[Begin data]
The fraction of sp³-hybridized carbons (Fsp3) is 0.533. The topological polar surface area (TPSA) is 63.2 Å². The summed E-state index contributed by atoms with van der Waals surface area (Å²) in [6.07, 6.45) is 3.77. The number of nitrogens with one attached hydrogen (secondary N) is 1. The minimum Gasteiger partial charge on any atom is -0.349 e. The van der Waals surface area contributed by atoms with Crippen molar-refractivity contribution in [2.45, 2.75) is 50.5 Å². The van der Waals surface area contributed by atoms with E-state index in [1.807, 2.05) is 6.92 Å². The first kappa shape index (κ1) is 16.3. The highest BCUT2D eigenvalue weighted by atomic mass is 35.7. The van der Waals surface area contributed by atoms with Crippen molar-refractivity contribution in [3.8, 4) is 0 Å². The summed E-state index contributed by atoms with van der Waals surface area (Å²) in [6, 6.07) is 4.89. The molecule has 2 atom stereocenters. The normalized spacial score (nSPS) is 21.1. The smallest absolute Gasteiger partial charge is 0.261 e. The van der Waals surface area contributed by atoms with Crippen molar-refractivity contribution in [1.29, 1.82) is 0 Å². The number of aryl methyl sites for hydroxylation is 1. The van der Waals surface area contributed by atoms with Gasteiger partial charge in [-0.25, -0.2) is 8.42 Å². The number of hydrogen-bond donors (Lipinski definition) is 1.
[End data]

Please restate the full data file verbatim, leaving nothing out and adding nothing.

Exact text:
The fraction of sp³-hybridized carbons (Fsp3) is 0.533. The topological polar surface area (TPSA) is 63.2 Å². The summed E-state index contributed by atoms with van der Waals surface area (Å²) in [6.07, 6.45) is 3.77. The number of nitrogens with one attached hydrogen (secondary N) is 1. The minimum Gasteiger partial charge on any atom is -0.349 e. The van der Waals surface area contributed by atoms with Crippen molar-refractivity contribution in [2.45, 2.75) is 50.5 Å². The van der Waals surface area contributed by atoms with E-state index in [1.807, 2.05) is 6.92 Å². The first kappa shape index (κ1) is 16.3. The highest BCUT2D eigenvalue weighted by atomic mass is 35.7. The van der Waals surface area contributed by atoms with Crippen molar-refractivity contribution in [3.8, 4) is 0 Å². The summed E-state index contributed by atoms with van der Waals surface area (Å²) in [6, 6.07) is 4.89. The molecule has 2 atom stereocenters. The normalized spacial score (nSPS) is 21.1. The smallest absolute Gasteiger partial charge is 0.261 e. The van der Waals surface area contributed by atoms with Crippen molar-refractivity contribution in [1.29, 1.82) is 0 Å². The number of aryl methyl sites for hydroxylation is 1. The van der Waals surface area contributed by atoms with Gasteiger partial charge in [-0.25, -0.2) is 8.42 Å². The number of hydrogen-bond donors (Lipinski definition) is 1.